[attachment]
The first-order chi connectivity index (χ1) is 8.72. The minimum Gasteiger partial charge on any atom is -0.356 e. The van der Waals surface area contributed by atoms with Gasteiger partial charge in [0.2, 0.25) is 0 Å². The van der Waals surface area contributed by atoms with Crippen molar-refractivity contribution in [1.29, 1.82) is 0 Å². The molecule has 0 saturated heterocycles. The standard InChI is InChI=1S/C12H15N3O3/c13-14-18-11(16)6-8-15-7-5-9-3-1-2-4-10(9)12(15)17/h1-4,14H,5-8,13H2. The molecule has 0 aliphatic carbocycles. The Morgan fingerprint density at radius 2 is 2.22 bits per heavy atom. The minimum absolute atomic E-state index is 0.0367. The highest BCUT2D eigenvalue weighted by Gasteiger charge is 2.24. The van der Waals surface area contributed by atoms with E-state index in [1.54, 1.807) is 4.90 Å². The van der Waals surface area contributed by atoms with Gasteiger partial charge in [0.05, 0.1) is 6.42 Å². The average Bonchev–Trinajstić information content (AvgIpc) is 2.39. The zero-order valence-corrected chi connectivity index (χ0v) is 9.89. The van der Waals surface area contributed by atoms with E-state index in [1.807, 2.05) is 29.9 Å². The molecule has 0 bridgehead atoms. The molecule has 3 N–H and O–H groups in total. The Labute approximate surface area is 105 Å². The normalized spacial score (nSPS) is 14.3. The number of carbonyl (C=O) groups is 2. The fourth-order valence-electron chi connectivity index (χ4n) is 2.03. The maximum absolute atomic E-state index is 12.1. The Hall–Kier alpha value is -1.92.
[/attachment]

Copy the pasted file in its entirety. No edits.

The first-order chi connectivity index (χ1) is 8.72. The minimum Gasteiger partial charge on any atom is -0.356 e. The van der Waals surface area contributed by atoms with Gasteiger partial charge in [0.2, 0.25) is 0 Å². The van der Waals surface area contributed by atoms with Crippen molar-refractivity contribution in [1.29, 1.82) is 0 Å². The molecule has 0 saturated heterocycles. The standard InChI is InChI=1S/C12H15N3O3/c13-14-18-11(16)6-8-15-7-5-9-3-1-2-4-10(9)12(15)17/h1-4,14H,5-8,13H2. The molecule has 0 aliphatic carbocycles. The Morgan fingerprint density at radius 2 is 2.22 bits per heavy atom. The minimum absolute atomic E-state index is 0.0367. The highest BCUT2D eigenvalue weighted by Gasteiger charge is 2.24. The van der Waals surface area contributed by atoms with E-state index in [1.54, 1.807) is 4.90 Å². The van der Waals surface area contributed by atoms with Gasteiger partial charge in [0.05, 0.1) is 6.42 Å². The average Bonchev–Trinajstić information content (AvgIpc) is 2.39. The zero-order valence-corrected chi connectivity index (χ0v) is 9.89. The van der Waals surface area contributed by atoms with E-state index in [1.807, 2.05) is 29.9 Å². The molecule has 0 bridgehead atoms. The molecule has 3 N–H and O–H groups in total. The Labute approximate surface area is 105 Å². The normalized spacial score (nSPS) is 14.3. The number of carbonyl (C=O) groups is 2. The fourth-order valence-electron chi connectivity index (χ4n) is 2.03. The maximum absolute atomic E-state index is 12.1. The Hall–Kier alpha value is -1.92.